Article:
On April 14, there were more than 2 million COVID-19 cases worldwide. Around 1.4 lakh people died from the disease, but 5 lakh people have recovered.
See how the new coronavirus affects the human body and what the recovery path is.
How coronavirus attacks lungs?
The new coronavirus usually enters the body through the nose or mouth and eventually deposits in the air sacs or alveoli in the lungs.
The virus “hijacks” cells in the alveoli and begins to replicate itself until the host cell dies, causing the virus to spread and attack neighboring cells. When a virus hijacks a cell, it promotes an immune response in the form of inflammation. This can cause fluid to accumulate in the alveoli, causing dry cough or shortness of breath.
In very severe cases, patients may develop systemic inflammatory response syndrome, which can lead to septic shock and multiple organ failure and the similar has been recorded as a cause of death for Covid-19 patients.
Time required for recovery:
About 80-85% of Covid-19 patients have mild or moderate infections. But in 15-20% of cases, patients will experience severe symptoms.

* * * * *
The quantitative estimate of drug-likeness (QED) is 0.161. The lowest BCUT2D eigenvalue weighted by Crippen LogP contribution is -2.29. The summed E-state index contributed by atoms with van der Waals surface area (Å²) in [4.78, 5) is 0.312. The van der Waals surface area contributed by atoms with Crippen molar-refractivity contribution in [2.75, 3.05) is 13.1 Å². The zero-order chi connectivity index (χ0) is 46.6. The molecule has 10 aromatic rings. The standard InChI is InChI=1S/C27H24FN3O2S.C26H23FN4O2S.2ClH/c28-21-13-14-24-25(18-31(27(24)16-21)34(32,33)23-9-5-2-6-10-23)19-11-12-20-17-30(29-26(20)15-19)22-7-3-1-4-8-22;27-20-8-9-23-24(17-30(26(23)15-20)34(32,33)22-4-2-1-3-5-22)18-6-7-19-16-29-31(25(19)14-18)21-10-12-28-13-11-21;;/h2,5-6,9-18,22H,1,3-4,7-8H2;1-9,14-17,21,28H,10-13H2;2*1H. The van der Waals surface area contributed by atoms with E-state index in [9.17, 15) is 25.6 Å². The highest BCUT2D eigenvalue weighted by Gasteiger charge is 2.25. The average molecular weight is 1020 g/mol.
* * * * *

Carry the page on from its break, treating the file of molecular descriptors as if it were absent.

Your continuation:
Experts say that it may take six weeks to fully recover from Covid-19, and even months in some serious cases.
Patients with mild cases typically recover in about two weeks after the symptoms run their course, much like in the case of the flu.
Limited data on moderate cases of Covid-19 indicate that patients often feel a shortness of breath and require at least a few days of hospitalisation and oxygen support.
Some patients have high fever or diarrhea, which dehydrates them and requires the use of IV fluids.
In the most severe cases, patients may develop acute respiratory distress syndrome (ARDS), which causes the lungs to fill with fluid and restrict breathing. They need a mechanical ventilator, which usually takes a few weeks.
Generally, due to the weak immune system, elderly patients and patients with heart disease and other diseases have the least chance of recovering from ARDS. As of last week, more than 60% of deaths occurred in India were in the 60-plus age group. However, there is no guarantee that young people will recover from ARDS.
Global standards usually require patients to test negative in two consecutive tests separated by 24 hours. However, the details of the discharge protocols vary by country.
More about COVID-19:
Although Covid-19 is a respiratory disease that mainly affects the lungs, doctors and researchers have reported that the virus also damages the heart, kidneys, intestines, and liver. Cytokine storms are at least partly responsible for these effects, although experts are still investigating other possible causes.
The range of organs affected by the virus makes the progression of the disease unpredictable and complicates the recovery process.